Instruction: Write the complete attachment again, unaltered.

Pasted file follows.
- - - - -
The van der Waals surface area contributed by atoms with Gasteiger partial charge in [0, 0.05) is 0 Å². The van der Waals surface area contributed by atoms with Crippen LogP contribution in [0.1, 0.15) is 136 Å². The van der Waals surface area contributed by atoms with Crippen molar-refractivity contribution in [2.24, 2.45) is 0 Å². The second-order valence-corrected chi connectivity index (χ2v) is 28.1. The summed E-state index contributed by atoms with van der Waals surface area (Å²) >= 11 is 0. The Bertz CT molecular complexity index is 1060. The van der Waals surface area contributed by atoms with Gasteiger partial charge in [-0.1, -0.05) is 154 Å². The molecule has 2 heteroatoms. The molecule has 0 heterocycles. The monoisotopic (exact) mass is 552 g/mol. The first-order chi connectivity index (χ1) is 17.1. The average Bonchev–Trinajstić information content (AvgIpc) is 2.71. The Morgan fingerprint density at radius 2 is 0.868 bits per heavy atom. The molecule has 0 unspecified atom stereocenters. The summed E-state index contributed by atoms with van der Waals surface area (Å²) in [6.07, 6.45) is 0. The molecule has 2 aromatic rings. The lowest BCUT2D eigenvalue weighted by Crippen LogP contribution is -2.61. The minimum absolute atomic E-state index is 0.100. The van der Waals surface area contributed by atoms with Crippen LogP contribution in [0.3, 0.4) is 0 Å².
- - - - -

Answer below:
The van der Waals surface area contributed by atoms with Gasteiger partial charge in [0, 0.05) is 0 Å². The van der Waals surface area contributed by atoms with Crippen LogP contribution in [0.1, 0.15) is 136 Å². The van der Waals surface area contributed by atoms with Crippen molar-refractivity contribution in [2.24, 2.45) is 0 Å². The second-order valence-corrected chi connectivity index (χ2v) is 28.1. The summed E-state index contributed by atoms with van der Waals surface area (Å²) >= 11 is 0. The Bertz CT molecular complexity index is 1060. The van der Waals surface area contributed by atoms with Gasteiger partial charge in [-0.1, -0.05) is 154 Å². The molecule has 2 heteroatoms. The molecule has 0 heterocycles. The monoisotopic (exact) mass is 552 g/mol. The first-order chi connectivity index (χ1) is 17.1. The average Bonchev–Trinajstić information content (AvgIpc) is 2.71. The Morgan fingerprint density at radius 2 is 0.868 bits per heavy atom. The molecule has 0 unspecified atom stereocenters. The summed E-state index contributed by atoms with van der Waals surface area (Å²) in [6.07, 6.45) is 0. The molecule has 2 aromatic rings. The lowest BCUT2D eigenvalue weighted by Crippen LogP contribution is -2.61. The minimum absolute atomic E-state index is 0.100. The van der Waals surface area contributed by atoms with Crippen LogP contribution in [0.3, 0.4) is 0 Å².